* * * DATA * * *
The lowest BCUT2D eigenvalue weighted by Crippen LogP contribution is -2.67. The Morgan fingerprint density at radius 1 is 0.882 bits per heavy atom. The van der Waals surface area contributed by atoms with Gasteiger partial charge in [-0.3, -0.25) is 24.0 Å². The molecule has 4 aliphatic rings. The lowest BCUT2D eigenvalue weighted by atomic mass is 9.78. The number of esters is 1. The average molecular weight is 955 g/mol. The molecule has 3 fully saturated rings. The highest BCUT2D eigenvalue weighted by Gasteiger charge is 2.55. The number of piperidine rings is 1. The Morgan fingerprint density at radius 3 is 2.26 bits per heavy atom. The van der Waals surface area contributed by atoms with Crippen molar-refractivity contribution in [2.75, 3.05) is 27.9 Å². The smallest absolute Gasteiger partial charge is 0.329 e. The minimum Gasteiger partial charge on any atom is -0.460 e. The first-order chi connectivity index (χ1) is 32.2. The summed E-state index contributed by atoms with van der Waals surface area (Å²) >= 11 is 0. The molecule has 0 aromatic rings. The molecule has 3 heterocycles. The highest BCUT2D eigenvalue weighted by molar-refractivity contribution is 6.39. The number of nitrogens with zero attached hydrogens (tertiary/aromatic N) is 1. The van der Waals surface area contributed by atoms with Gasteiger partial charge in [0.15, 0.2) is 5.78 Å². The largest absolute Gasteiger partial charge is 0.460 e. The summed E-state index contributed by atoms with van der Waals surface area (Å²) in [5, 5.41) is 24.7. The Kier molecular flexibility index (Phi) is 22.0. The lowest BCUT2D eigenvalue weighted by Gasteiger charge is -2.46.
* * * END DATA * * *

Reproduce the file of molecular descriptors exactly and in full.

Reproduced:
The lowest BCUT2D eigenvalue weighted by Crippen LogP contribution is -2.67. The Morgan fingerprint density at radius 1 is 0.882 bits per heavy atom. The van der Waals surface area contributed by atoms with Gasteiger partial charge in [-0.3, -0.25) is 24.0 Å². The molecule has 4 aliphatic rings. The lowest BCUT2D eigenvalue weighted by atomic mass is 9.78. The number of esters is 1. The average molecular weight is 955 g/mol. The molecule has 3 fully saturated rings. The highest BCUT2D eigenvalue weighted by Gasteiger charge is 2.55. The number of piperidine rings is 1. The Morgan fingerprint density at radius 3 is 2.26 bits per heavy atom. The van der Waals surface area contributed by atoms with Crippen molar-refractivity contribution in [2.75, 3.05) is 27.9 Å². The smallest absolute Gasteiger partial charge is 0.329 e. The minimum Gasteiger partial charge on any atom is -0.460 e. The first-order chi connectivity index (χ1) is 32.2. The summed E-state index contributed by atoms with van der Waals surface area (Å²) >= 11 is 0. The molecule has 0 aromatic rings. The molecule has 3 heterocycles. The highest BCUT2D eigenvalue weighted by molar-refractivity contribution is 6.39. The number of nitrogens with zero attached hydrogens (tertiary/aromatic N) is 1. The van der Waals surface area contributed by atoms with Gasteiger partial charge in [0.15, 0.2) is 5.78 Å². The largest absolute Gasteiger partial charge is 0.460 e. The summed E-state index contributed by atoms with van der Waals surface area (Å²) in [5, 5.41) is 24.7. The Kier molecular flexibility index (Phi) is 22.0. The lowest BCUT2D eigenvalue weighted by Gasteiger charge is -2.46.